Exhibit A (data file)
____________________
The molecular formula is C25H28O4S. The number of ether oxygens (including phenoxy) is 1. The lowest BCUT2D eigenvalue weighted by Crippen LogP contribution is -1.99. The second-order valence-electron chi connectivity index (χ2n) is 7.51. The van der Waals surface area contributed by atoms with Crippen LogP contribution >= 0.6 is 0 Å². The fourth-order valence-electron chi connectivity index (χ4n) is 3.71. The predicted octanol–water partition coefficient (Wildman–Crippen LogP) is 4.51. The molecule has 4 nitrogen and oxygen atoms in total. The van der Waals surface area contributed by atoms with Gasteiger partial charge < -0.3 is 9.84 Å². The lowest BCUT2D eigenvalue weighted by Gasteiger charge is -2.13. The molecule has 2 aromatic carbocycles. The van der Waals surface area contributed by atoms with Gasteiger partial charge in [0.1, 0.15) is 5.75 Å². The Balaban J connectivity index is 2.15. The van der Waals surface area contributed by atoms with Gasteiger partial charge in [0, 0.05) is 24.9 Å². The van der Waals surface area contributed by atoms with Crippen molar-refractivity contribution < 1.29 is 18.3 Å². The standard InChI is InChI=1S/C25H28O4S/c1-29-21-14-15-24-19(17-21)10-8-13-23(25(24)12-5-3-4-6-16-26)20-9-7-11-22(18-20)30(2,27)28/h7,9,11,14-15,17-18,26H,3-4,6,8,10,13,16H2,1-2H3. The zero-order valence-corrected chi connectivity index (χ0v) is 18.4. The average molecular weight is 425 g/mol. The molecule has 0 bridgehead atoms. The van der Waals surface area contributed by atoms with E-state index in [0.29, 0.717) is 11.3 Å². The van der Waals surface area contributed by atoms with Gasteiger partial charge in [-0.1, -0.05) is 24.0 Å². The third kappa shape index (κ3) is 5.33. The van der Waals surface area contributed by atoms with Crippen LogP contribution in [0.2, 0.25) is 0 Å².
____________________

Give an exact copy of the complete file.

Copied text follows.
The molecular formula is C25H28O4S. The number of ether oxygens (including phenoxy) is 1. The lowest BCUT2D eigenvalue weighted by Crippen LogP contribution is -1.99. The second-order valence-electron chi connectivity index (χ2n) is 7.51. The van der Waals surface area contributed by atoms with Crippen LogP contribution >= 0.6 is 0 Å². The fourth-order valence-electron chi connectivity index (χ4n) is 3.71. The predicted octanol–water partition coefficient (Wildman–Crippen LogP) is 4.51. The molecule has 4 nitrogen and oxygen atoms in total. The van der Waals surface area contributed by atoms with Gasteiger partial charge < -0.3 is 9.84 Å². The lowest BCUT2D eigenvalue weighted by Gasteiger charge is -2.13. The molecule has 2 aromatic carbocycles. The van der Waals surface area contributed by atoms with Gasteiger partial charge in [0.1, 0.15) is 5.75 Å². The Balaban J connectivity index is 2.15. The van der Waals surface area contributed by atoms with Gasteiger partial charge in [0, 0.05) is 24.9 Å². The van der Waals surface area contributed by atoms with Crippen molar-refractivity contribution < 1.29 is 18.3 Å². The standard InChI is InChI=1S/C25H28O4S/c1-29-21-14-15-24-19(17-21)10-8-13-23(25(24)12-5-3-4-6-16-26)20-9-7-11-22(18-20)30(2,27)28/h7,9,11,14-15,17-18,26H,3-4,6,8,10,13,16H2,1-2H3. The zero-order valence-corrected chi connectivity index (χ0v) is 18.4. The average molecular weight is 425 g/mol. The molecule has 0 bridgehead atoms. The van der Waals surface area contributed by atoms with E-state index in [0.29, 0.717) is 11.3 Å². The van der Waals surface area contributed by atoms with Gasteiger partial charge in [-0.1, -0.05) is 24.0 Å². The third kappa shape index (κ3) is 5.33. The van der Waals surface area contributed by atoms with Crippen LogP contribution in [0.2, 0.25) is 0 Å².